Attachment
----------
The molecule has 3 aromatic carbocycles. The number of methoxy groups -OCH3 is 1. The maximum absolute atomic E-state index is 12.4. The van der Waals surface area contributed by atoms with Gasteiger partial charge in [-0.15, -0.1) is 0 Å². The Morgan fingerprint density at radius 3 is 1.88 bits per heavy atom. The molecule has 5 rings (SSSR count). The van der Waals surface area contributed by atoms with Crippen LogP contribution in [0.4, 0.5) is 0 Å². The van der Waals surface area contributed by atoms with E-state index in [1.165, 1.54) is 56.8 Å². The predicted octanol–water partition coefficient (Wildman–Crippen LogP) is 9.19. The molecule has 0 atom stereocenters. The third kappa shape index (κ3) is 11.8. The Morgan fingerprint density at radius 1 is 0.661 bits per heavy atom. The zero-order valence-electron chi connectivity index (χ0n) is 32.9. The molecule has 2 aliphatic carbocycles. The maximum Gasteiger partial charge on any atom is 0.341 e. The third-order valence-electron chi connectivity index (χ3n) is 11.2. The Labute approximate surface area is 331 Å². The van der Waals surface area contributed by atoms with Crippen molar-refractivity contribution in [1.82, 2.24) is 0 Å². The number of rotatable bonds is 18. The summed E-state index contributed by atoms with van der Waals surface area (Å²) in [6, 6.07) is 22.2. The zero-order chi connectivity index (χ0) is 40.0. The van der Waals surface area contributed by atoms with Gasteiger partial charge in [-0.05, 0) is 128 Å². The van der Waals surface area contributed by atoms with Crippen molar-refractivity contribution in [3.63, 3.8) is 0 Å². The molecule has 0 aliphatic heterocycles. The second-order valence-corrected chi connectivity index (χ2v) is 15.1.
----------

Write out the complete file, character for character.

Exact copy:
The molecule has 3 aromatic carbocycles. The number of methoxy groups -OCH3 is 1. The maximum absolute atomic E-state index is 12.4. The van der Waals surface area contributed by atoms with Gasteiger partial charge in [-0.15, -0.1) is 0 Å². The Morgan fingerprint density at radius 3 is 1.88 bits per heavy atom. The molecule has 5 rings (SSSR count). The van der Waals surface area contributed by atoms with Crippen LogP contribution in [0.4, 0.5) is 0 Å². The van der Waals surface area contributed by atoms with E-state index in [1.165, 1.54) is 56.8 Å². The predicted octanol–water partition coefficient (Wildman–Crippen LogP) is 9.19. The molecule has 0 atom stereocenters. The third kappa shape index (κ3) is 11.8. The Morgan fingerprint density at radius 1 is 0.661 bits per heavy atom. The zero-order valence-electron chi connectivity index (χ0n) is 32.9. The molecule has 2 aliphatic carbocycles. The maximum Gasteiger partial charge on any atom is 0.341 e. The third-order valence-electron chi connectivity index (χ3n) is 11.2. The Labute approximate surface area is 331 Å². The van der Waals surface area contributed by atoms with Crippen molar-refractivity contribution in [1.82, 2.24) is 0 Å². The number of rotatable bonds is 18. The summed E-state index contributed by atoms with van der Waals surface area (Å²) in [6, 6.07) is 22.2. The zero-order chi connectivity index (χ0) is 40.0. The van der Waals surface area contributed by atoms with Gasteiger partial charge in [-0.05, 0) is 128 Å². The van der Waals surface area contributed by atoms with Crippen molar-refractivity contribution in [3.63, 3.8) is 0 Å². The molecule has 0 aliphatic heterocycles. The second-order valence-corrected chi connectivity index (χ2v) is 15.1.